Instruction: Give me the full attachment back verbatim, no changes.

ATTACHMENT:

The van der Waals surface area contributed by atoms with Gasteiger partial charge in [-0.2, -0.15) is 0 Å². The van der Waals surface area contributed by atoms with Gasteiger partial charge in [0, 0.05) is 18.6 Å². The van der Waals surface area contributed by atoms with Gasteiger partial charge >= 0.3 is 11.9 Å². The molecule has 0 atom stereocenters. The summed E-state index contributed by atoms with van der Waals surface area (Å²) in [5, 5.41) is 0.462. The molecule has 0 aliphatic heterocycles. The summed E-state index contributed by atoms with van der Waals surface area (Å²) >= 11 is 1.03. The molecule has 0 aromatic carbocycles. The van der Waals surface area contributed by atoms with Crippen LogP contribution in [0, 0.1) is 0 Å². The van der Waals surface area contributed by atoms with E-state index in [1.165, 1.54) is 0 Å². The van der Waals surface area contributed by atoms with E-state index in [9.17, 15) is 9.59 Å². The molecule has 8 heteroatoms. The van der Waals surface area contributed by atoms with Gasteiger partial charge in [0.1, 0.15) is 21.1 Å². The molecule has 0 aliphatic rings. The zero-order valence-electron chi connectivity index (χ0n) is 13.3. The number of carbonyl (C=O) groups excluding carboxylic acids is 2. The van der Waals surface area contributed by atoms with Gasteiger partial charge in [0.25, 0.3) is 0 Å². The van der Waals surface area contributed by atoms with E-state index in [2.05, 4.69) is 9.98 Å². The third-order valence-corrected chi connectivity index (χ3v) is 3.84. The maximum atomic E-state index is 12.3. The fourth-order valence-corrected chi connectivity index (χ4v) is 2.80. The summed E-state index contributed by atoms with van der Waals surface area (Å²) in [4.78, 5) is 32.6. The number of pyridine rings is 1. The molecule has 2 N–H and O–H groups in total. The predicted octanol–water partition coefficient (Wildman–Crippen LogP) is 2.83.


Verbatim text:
The van der Waals surface area contributed by atoms with Gasteiger partial charge in [-0.2, -0.15) is 0 Å². The van der Waals surface area contributed by atoms with Gasteiger partial charge in [0, 0.05) is 18.6 Å². The van der Waals surface area contributed by atoms with Gasteiger partial charge >= 0.3 is 11.9 Å². The molecule has 0 atom stereocenters. The summed E-state index contributed by atoms with van der Waals surface area (Å²) in [5, 5.41) is 0.462. The molecule has 0 aliphatic heterocycles. The summed E-state index contributed by atoms with van der Waals surface area (Å²) >= 11 is 1.03. The molecule has 0 aromatic carbocycles. The van der Waals surface area contributed by atoms with Crippen LogP contribution in [0, 0.1) is 0 Å². The van der Waals surface area contributed by atoms with E-state index in [1.165, 1.54) is 0 Å². The van der Waals surface area contributed by atoms with E-state index in [9.17, 15) is 9.59 Å². The molecule has 8 heteroatoms. The van der Waals surface area contributed by atoms with Gasteiger partial charge in [0.1, 0.15) is 21.1 Å². The molecule has 0 aliphatic rings. The zero-order valence-electron chi connectivity index (χ0n) is 13.3. The number of carbonyl (C=O) groups excluding carboxylic acids is 2. The van der Waals surface area contributed by atoms with Gasteiger partial charge in [0.25, 0.3) is 0 Å². The van der Waals surface area contributed by atoms with E-state index in [2.05, 4.69) is 9.98 Å². The third-order valence-corrected chi connectivity index (χ3v) is 3.84. The maximum atomic E-state index is 12.3. The fourth-order valence-corrected chi connectivity index (χ4v) is 2.80. The summed E-state index contributed by atoms with van der Waals surface area (Å²) in [4.78, 5) is 32.6. The number of pyridine rings is 1. The molecule has 2 N–H and O–H groups in total. The predicted octanol–water partition coefficient (Wildman–Crippen LogP) is 2.83.